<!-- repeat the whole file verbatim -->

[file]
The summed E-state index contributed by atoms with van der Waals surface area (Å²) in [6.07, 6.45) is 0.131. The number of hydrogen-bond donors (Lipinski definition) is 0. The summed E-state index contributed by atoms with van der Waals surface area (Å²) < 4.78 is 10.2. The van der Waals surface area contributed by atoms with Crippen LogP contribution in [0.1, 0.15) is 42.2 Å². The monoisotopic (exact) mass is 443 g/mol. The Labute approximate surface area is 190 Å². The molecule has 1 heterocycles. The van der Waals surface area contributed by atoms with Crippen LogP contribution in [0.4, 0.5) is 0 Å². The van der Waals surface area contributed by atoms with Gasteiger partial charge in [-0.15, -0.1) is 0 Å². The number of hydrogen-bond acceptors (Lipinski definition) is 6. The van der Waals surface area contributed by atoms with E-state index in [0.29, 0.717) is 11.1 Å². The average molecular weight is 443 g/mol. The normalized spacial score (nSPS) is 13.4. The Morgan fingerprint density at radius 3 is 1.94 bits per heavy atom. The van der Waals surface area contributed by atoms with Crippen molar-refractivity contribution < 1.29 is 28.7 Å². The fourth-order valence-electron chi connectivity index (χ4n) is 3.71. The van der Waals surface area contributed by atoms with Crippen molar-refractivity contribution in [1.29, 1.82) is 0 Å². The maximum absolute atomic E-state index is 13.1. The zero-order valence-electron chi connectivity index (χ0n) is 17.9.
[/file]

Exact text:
The summed E-state index contributed by atoms with van der Waals surface area (Å²) in [6.07, 6.45) is 0.131. The number of hydrogen-bond donors (Lipinski definition) is 0. The summed E-state index contributed by atoms with van der Waals surface area (Å²) < 4.78 is 10.2. The van der Waals surface area contributed by atoms with Crippen LogP contribution in [0.1, 0.15) is 42.2 Å². The monoisotopic (exact) mass is 443 g/mol. The Labute approximate surface area is 190 Å². The molecule has 1 heterocycles. The van der Waals surface area contributed by atoms with Crippen LogP contribution in [0.4, 0.5) is 0 Å². The van der Waals surface area contributed by atoms with Gasteiger partial charge in [-0.15, -0.1) is 0 Å². The number of hydrogen-bond acceptors (Lipinski definition) is 6. The van der Waals surface area contributed by atoms with E-state index in [0.29, 0.717) is 11.1 Å². The average molecular weight is 443 g/mol. The normalized spacial score (nSPS) is 13.4. The Morgan fingerprint density at radius 3 is 1.94 bits per heavy atom. The van der Waals surface area contributed by atoms with Crippen molar-refractivity contribution < 1.29 is 28.7 Å². The fourth-order valence-electron chi connectivity index (χ4n) is 3.71. The van der Waals surface area contributed by atoms with Crippen molar-refractivity contribution in [1.29, 1.82) is 0 Å². The maximum absolute atomic E-state index is 13.1. The zero-order valence-electron chi connectivity index (χ0n) is 17.9.